Kira’s boyfriend never actually pulled the trigger. But during the four years they dated, he often used his assault-style rifle and a slew of other guns to threaten and intimidate her.
He would load his AR-15 and point it at her while she was working out on the living room floor. He sometimes threatened to kill himself and described how the apartment would look with his brains scattered everywhere. He often used weekends to clean and disassemble each firearm as he described in detail how he would kill her if she cheated on him. On some mornings, he would tell her how he stood over her with a gun while she was sleeping, trying to figure out if he wanted to shoot her.
“He would always have his finger on the trigger, as if he was teasing me. He would pull back a little bit with his finger, not pulling the trigger back fully, but just touching it and letting go,” Kira recalled. “And then he’d say, ‘You see how easy this is? Just one pull of a trigger and you’re everywhere.’ That was something that he did a lot.”
Kira tried to leave her boyfriend three times after years of physical, mental and financial abuse, and finally did escape. (For her protection, HuffPost is only using her first name.) Her ex-boyfriend was charged with misdemeanor assault and criminal mischief after the last domestic violence incident, and she now has an order of protection against him.
But due to something called the “boyfriend loophole,” people like Kira’s ex could still be able to own firearms despite their domestic violence charges.
The Violence Against Women Act has historically allowed unmarried partners who are convicted of misdemeanor domestic violence to buy or own firearms. Under VAWA, abusers are only prohibited from owning firearms if they are convicted of misdemeanor domestic violence against a current or former spouse, are a current or former cohabitant, or if they have a child with the victim.
On Wednesday afternoon, President Joe Biden signed the reauthorization of VAWA through 2027 — major legislation that includes critical new protections for Native women and LGBTQ people, among others. But the boyfriend loophole still stands, which is a disappointment for many survivors, advocates and lawmakers who know just how dangerous the gap in protections really is.
“People think, ‘Oh they’re just boyfriend and girlfriend? Give him his gun back, let’s just hope she’s not dead tomorrow.’”
Some states have stricter gun laws that make up for the boyfriend loophole — also known as the “dating partner loophole” — at the federal level. For example, Kira’s home state (which HuffPost is not naming due to safety concerns) has its own gun laws that prohibit convicted abusers — dating or married — from owning firearms.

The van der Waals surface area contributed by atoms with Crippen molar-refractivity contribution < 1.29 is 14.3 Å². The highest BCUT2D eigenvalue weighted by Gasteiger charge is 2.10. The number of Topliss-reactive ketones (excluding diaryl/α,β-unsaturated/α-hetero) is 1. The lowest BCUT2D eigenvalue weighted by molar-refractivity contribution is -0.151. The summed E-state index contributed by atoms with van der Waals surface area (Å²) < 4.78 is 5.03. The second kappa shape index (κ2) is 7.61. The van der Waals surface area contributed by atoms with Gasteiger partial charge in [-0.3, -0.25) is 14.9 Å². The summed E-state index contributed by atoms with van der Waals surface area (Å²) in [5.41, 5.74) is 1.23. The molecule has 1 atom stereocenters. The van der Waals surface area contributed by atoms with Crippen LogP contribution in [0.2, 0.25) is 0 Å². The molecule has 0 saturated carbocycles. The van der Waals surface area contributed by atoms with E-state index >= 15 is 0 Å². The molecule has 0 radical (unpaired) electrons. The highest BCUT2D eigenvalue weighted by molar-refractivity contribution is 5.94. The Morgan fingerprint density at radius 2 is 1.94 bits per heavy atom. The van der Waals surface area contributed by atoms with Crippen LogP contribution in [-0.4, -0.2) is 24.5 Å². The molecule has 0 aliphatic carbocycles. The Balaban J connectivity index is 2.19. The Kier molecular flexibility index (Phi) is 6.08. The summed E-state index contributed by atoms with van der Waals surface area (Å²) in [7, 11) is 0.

As of 2020, 19 states and Washington, D.C., have pursued legislation to impose stricter gun laws than federal law. Many close the boyfriend loophole and prohibit abusive dating partners — of any gender — who are convicted of intimate partner violence from owning or possessing firearms. Several other states have laws on the books that prohibit convicted stalkers from possessing guns.
Harsher gun laws on the state level are welcomed, but many advocates argue that protections shouldn’t depend on your zip code. The boyfriend loophole leaves many victims of domestic abuse vulnerable to further violence from current or former partners, and closing the gap would prevent convicted stalkers and abusers from buying or owning guns.
“It shouldn’t matter about your marital status or anything,” Kira said. “If two people are in a relationship and one person is using firearms for violence, then they should not have them in the home. I don’t understand why that is such a hard concept for people to understand.”
“Why do you have to put on paper what you are?” she added. “People think, ‘Oh they’re just boyfriend and girlfriend? Give him his gun back, let’s just hope she’s not dead tomorrow.’”
Activists and some lawmakers have long believed the distinction between married and unmarried abusive partners is not important and that the loophole should be closed. But there has been consistent pushback from many Republican lawmakers and gun rights groups like the National Rifle Association. And this time around was no different. After years of trying to reauthorize VAWA since it last expired in 2019, a bipartisan group of senators successfully pushed the bill through Congress. But Democrats had to make some concessions, including stripping out a gun safety provision that would have closed the boyfriend loophole.
“There is nothing that they want to do to learn, understand or prevent the intersection of firearms and domestic violence, and the issues that come with it — including homicide.”
The four co-sponsors on the bill — Sens. Joni Ernst (R-Iowa), Lisa Murkowski (R-Alaska), Dick Durbin (D-Ill.) and Dianne Feinstein (D-Calif.) — admitted it was a tough but necessary compromise to get VAWA over the finish line.
“This isn’t a perfect bill, and I regret that the boyfriend loophole is not addressed,” Feinstein told CNN last month when the provision to close the loophole was cut from the bill. “Many of us have tried very hard to get there, but it’s a good bill and we need to finally get a Violence Against Women Act reauthorization to the president’s desk.”